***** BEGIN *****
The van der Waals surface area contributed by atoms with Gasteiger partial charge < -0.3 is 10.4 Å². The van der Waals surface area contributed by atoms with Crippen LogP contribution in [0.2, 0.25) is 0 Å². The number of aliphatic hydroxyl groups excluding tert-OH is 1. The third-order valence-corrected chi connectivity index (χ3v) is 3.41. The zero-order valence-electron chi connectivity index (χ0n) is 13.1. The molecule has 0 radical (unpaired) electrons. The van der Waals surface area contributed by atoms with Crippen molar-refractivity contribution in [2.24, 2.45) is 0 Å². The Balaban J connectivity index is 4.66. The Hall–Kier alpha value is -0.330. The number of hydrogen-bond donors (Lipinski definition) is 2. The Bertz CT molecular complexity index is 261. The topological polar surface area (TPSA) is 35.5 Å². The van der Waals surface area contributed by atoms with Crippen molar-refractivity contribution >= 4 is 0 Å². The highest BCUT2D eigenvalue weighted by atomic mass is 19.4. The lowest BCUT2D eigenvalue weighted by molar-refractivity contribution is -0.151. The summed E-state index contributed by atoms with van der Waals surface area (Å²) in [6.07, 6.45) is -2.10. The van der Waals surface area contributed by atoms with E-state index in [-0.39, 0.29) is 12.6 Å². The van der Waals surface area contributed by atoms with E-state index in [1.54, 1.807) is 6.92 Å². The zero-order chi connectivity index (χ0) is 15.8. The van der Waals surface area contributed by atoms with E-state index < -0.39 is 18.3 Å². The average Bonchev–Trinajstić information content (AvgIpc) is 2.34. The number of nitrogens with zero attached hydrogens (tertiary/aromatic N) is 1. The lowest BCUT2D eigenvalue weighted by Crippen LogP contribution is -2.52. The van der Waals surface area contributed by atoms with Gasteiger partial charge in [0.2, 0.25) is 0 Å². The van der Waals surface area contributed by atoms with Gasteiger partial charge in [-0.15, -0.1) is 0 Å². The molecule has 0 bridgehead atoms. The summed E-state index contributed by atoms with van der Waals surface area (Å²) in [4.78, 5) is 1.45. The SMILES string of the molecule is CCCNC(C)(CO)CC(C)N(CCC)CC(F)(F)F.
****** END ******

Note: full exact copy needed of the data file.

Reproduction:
The van der Waals surface area contributed by atoms with Gasteiger partial charge < -0.3 is 10.4 Å². The van der Waals surface area contributed by atoms with Crippen LogP contribution in [0.2, 0.25) is 0 Å². The number of aliphatic hydroxyl groups excluding tert-OH is 1. The third-order valence-corrected chi connectivity index (χ3v) is 3.41. The zero-order valence-electron chi connectivity index (χ0n) is 13.1. The molecule has 0 radical (unpaired) electrons. The van der Waals surface area contributed by atoms with Crippen molar-refractivity contribution in [2.24, 2.45) is 0 Å². The Balaban J connectivity index is 4.66. The Hall–Kier alpha value is -0.330. The number of hydrogen-bond donors (Lipinski definition) is 2. The Bertz CT molecular complexity index is 261. The topological polar surface area (TPSA) is 35.5 Å². The van der Waals surface area contributed by atoms with Crippen molar-refractivity contribution >= 4 is 0 Å². The highest BCUT2D eigenvalue weighted by atomic mass is 19.4. The lowest BCUT2D eigenvalue weighted by molar-refractivity contribution is -0.151. The summed E-state index contributed by atoms with van der Waals surface area (Å²) in [6.07, 6.45) is -2.10. The van der Waals surface area contributed by atoms with E-state index in [-0.39, 0.29) is 12.6 Å². The van der Waals surface area contributed by atoms with E-state index in [1.54, 1.807) is 6.92 Å². The zero-order chi connectivity index (χ0) is 15.8. The van der Waals surface area contributed by atoms with E-state index < -0.39 is 18.3 Å². The average Bonchev–Trinajstić information content (AvgIpc) is 2.34. The number of nitrogens with zero attached hydrogens (tertiary/aromatic N) is 1. The lowest BCUT2D eigenvalue weighted by Crippen LogP contribution is -2.52. The van der Waals surface area contributed by atoms with Gasteiger partial charge in [0.2, 0.25) is 0 Å². The van der Waals surface area contributed by atoms with Gasteiger partial charge in [-0.15, -0.1) is 0 Å². The molecule has 0 bridgehead atoms. The summed E-state index contributed by atoms with van der Waals surface area (Å²) in [4.78, 5) is 1.45. The SMILES string of the molecule is CCCNC(C)(CO)CC(C)N(CCC)CC(F)(F)F.